Re:Fresh(ing) Perspectives from the UK Produce Industry

Yesterday I was fortunate to attend the Re:Fresh Conference in London, England.  Re:Fresh is all about produce but this conference was more about marketing rather than growing produce and had speakers representing distributors, supermarkets and food service providers. The title for the conference was “Innovation – It’s Your Future” and the keynote speaker was a minister from the Chinese government who spoke about global trade opportunities for produce.

Re:Fresh 2012 – A Representative from a Supermarket Chain Shares a Video About Quality

Beyond innovation, however, the theme was QUALITY.  Everyone is focused on ensuring that customers – whether they’re at a grocery store or a restaurant – get the very highest quality and freshest fruits and veggies.  What was left unsaid, however, is how to accomplish that.  While there’s also a lot of focus on the “grown in the UK brand” I was told that 10% of veggies and 50% of fruits are still imported into the UK. I spoke with an executive from a major UK supermarket chain and asked him about the role fruit and veggie quality played in their brand.  His response: it’s critical.  I asked how they monitor and ensure that they can deliver this high-level of quality.  His response was interesting.  He said that they look at the product and, if it looks bad, they toss it.  He then added that they know the weakest link is their cold chain.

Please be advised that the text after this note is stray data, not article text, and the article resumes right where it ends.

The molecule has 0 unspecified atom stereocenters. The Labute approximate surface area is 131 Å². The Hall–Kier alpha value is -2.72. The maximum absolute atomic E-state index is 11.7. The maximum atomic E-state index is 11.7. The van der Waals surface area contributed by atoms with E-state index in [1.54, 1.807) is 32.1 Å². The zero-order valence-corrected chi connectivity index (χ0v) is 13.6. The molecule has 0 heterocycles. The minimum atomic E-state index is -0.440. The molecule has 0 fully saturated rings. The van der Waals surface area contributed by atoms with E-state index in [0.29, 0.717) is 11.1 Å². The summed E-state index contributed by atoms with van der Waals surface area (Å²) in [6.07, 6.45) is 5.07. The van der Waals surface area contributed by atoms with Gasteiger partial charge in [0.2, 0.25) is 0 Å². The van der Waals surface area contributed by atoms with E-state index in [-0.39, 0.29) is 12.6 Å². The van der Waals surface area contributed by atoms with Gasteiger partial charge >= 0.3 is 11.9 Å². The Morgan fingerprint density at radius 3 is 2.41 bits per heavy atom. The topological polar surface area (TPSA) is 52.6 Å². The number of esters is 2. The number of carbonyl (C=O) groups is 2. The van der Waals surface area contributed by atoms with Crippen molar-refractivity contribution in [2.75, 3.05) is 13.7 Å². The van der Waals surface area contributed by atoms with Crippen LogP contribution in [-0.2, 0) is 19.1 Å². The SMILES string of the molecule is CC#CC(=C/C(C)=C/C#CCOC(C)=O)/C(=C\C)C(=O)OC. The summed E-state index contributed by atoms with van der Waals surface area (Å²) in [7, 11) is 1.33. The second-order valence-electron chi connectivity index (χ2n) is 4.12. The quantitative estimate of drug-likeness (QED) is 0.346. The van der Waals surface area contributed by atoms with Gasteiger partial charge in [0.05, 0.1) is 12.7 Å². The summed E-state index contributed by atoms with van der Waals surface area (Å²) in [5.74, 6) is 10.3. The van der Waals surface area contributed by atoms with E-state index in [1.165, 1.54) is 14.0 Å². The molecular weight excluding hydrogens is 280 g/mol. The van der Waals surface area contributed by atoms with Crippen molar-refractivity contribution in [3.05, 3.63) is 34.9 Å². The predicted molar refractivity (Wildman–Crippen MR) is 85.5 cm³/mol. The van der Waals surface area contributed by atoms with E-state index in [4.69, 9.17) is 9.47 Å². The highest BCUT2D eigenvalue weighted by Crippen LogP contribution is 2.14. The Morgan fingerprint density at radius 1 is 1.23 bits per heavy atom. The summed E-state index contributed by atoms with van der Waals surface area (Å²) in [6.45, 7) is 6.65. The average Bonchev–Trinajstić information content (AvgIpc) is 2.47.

We know that visual inspection alone won’t ensure delivering fresh, high-quality produce as you can’t tell the remaining shelf life or freshness from looking at a product but, with temperature monitoring from the field to the fork, you can help ensure the quality and delivered freshness of fruits, salads and veggies.  Sounds like innovation – with on-demand temperature monitoring – should be a key theme to helping ensure delivered quality.

Kevin Payne

Senior Director of Marketing

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